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The GRE: The Good, the Bad and the Stress

Photo+credit%3A+Lili+Mae+Kinney
Photo credit: Lili Mae Kinney

Photo credit: Lili Mae Kinney

Photo credit: Lili Mae Kinney

Kiley Pohn

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On Sat, Oct. 21, I wandered around an office complex in Metairie until I found what I was looking for: a professional testing center. It was a place I hadn’t known existed until I registered for the GRE, and when I entered the office I knew why. It was freezing cold and incredibly sterile, as if germs could pass you answers to the test. Eliminate every possibility of cheating, right?

All my meager belongings save for my driver’s license were placed in a locker outside what I called the “inspection room”. Here, we got waved with metal detectors, turned out our pockets, and confirmed that we were not in fact hiding test answers underneath our leggings and norts. I had to take off my headband, because the testing center gremlins could tell that I had written the quadratic equation inside it in hopes that it would seep through my skull via osmosis and grant me a perfect score.

After another gremlin had confirmed my signature matched the haphazard version I signed on my license at age 16, I was granted admission into the magical testing room, with corrals of computers lining the room. I was given my desk, a booklet of scratch paper, my ID, the key to my locker, and a whisper of “good luck”.

Joking aside, the actual experience of the GRE is what you’d expect. You sit in a cold room for hours on end, frantically typing and scribbling on your scratch paper, wishing you had your own calculator that some smart friend had rigged in high school to include every formula you could possibly need. It’s the standardized test we all know and love, just a little bit harder.

If I could give you one piece of advice, it would be this: study for the GRE. As soon as I decided I would be applying to grad school I registered for the test, giving myself months to prepare. However, this coincided with the start of the school year, and suddenly my window of time to study was rapidly closing. It came down to two days before the exam, when my thesis advisor let me know that it was probably too late to start studying, and oh my gosh I hadn’t even looked at a practice test?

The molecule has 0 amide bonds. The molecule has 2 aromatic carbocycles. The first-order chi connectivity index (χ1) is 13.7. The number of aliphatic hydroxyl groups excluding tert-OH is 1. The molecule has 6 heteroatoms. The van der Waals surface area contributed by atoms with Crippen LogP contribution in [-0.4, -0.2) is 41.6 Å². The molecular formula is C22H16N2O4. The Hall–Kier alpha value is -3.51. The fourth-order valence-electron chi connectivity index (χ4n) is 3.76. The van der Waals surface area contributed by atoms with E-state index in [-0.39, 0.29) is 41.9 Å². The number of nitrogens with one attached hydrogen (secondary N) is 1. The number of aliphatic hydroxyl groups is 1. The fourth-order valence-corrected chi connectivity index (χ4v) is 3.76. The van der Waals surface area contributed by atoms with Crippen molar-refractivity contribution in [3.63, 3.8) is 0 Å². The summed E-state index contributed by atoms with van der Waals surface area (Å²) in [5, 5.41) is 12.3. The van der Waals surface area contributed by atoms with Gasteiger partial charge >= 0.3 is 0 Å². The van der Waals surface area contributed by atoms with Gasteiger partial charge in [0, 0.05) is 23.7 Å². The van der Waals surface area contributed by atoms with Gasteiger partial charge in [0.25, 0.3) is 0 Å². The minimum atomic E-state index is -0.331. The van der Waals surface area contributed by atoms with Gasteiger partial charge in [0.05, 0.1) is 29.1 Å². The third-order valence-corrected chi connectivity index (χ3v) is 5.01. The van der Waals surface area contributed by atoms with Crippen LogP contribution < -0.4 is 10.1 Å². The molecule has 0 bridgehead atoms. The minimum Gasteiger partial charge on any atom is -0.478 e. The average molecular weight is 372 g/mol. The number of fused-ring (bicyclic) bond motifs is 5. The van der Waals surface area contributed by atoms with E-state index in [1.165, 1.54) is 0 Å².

Knowing what you’re getting into is the easiest way to prepare in my mind. The GRE consists of three sections: verbal reasoning, quantitative reasoning, and analytical writing. The test begins with two writing prompts, with thirty minutes to answer each. You’ll hate listening to everyone’s frantic typing, but as long as you can form coherent arguments this tends to be the easiest section of the test. Once that’s done you’ll get two sections each of verbal and quantitative reasoning, plus an extra “experimental” section designed to help the test writers come up with better exams.

What this meant for me was struggling through not two but three sections of math, not knowing which were included in my score and which was experimental. Upon completion of the test, the computer spits out your score for the verbal and quantitative sections, ranging from 130-170. You can choose to send scores to grad schools now for free, or wait and send them later for a fee. Once you’ve done that, you’re able to collect your belongings and leave the center. If you look sad enough on the way out the security guard might toss you a piece of candy, but don’t tell him I warned you. And remember this: I can promise that a high score is sweeter.

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The GRE: The Good, the Bad and the Stress